Apple loses nearly half of $1 billion award due to an aggressive—and illegal—damages theory

BVWireIssue #126-1
March 6, 2013

Last Friday, the federal court decided a good portion of the $1 billion damages award in Apple v. Samsung—the continuing battle of two Goliaths in the smartphone industry—was based on an “impermissible legal theory.”

That is, the court confirmed its earlier ruling that holders of design patents may recover an infringer's entire profits, without the need to split damages between the patented design and the overall product. But the holders of utility patents can recover only their own lost profits (proved to a reasonable certainty) and/or a reasonable royalty. Since the jury’s award to Apple was apparently based on Samsung’s profits for the entire smartphone device, its patented design and utility functions—and the court couldn’t reduce the excess without “bending over backwards”—it slashed $450 million from the original award and sent the giants back to battle the question of damages.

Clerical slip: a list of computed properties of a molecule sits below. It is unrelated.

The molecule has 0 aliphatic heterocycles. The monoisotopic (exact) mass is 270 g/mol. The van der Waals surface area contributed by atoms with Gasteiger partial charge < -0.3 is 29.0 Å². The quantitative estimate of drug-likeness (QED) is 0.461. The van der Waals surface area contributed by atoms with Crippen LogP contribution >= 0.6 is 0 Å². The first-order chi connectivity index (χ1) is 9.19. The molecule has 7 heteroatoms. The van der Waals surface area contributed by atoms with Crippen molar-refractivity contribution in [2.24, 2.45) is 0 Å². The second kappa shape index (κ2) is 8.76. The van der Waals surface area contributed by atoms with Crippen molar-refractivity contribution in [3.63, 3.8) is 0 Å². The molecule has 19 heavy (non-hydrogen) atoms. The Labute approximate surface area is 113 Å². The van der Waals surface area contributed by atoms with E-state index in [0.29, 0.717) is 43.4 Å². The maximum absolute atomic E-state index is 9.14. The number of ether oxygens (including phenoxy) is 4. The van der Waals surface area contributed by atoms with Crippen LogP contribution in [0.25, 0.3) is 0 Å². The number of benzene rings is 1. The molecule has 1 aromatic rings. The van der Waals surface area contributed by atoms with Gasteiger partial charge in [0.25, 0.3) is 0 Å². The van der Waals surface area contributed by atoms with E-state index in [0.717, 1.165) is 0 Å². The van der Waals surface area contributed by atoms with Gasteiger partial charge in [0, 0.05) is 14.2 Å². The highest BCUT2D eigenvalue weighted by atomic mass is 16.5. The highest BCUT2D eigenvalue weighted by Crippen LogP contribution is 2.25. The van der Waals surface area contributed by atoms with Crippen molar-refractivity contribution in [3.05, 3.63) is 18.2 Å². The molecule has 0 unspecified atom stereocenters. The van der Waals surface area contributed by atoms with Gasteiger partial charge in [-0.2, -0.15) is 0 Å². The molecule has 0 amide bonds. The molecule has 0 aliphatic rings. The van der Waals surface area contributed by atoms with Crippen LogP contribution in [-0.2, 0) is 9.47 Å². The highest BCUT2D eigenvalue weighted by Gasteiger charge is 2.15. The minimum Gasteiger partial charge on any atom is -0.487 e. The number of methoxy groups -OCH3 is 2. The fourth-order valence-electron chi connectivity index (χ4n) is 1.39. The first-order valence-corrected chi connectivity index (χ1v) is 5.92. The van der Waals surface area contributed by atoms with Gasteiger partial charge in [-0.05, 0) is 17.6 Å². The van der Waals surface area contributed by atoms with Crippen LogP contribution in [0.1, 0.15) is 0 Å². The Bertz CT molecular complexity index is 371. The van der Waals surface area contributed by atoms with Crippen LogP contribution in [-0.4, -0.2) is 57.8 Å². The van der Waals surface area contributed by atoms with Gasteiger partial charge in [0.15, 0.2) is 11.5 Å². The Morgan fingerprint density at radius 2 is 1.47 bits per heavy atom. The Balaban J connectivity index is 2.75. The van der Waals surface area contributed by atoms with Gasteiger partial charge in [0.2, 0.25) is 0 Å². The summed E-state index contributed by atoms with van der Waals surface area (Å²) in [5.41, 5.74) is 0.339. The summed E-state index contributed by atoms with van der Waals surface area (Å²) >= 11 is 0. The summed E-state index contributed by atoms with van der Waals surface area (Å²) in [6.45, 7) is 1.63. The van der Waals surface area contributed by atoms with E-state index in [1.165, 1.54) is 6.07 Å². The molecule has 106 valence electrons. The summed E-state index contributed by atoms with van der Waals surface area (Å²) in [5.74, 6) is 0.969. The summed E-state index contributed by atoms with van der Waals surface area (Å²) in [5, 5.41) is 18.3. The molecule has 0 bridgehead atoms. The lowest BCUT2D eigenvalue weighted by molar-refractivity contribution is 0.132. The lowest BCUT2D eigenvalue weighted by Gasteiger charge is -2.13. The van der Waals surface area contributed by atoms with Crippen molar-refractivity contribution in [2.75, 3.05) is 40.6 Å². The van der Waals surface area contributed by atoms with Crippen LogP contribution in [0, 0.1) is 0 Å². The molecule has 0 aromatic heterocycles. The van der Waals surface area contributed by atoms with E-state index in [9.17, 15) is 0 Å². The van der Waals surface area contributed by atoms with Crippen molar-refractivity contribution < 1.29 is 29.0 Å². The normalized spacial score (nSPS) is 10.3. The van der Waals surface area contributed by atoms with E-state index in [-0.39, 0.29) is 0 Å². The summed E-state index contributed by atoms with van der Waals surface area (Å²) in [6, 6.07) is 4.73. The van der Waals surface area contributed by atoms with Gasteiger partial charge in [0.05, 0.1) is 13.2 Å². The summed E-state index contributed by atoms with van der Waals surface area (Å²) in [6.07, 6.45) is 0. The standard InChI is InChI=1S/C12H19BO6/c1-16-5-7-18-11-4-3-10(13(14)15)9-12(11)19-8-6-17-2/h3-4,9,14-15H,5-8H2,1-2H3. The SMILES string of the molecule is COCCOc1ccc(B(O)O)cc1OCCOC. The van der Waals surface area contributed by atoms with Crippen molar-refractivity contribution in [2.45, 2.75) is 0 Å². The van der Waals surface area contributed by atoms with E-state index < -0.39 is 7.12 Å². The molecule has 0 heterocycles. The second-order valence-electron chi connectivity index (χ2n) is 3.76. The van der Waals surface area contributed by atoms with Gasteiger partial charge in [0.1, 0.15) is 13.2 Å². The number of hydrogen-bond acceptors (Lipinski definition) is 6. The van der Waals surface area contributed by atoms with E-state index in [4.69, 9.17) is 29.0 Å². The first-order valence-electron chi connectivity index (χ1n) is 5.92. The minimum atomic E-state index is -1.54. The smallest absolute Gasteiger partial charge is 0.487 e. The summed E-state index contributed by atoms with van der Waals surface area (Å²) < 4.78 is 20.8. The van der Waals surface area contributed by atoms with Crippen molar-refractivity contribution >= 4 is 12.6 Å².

Before any new trial, however, the court suggested both sides might want to appeal its decision, which also discredited Apple’s expert for using an “aggressive” notice date for all the patents, when a more “circumspect” approach might have avoided a retrial. Read the complete digest of Apple, Inc. v. Samsung Electronics Co., No.: 11-CV-01846-LHK (N.D. Cal., March 1, 2013) in the April Business Valuation Update; the court’s decision will be posted soon at BVLaw.

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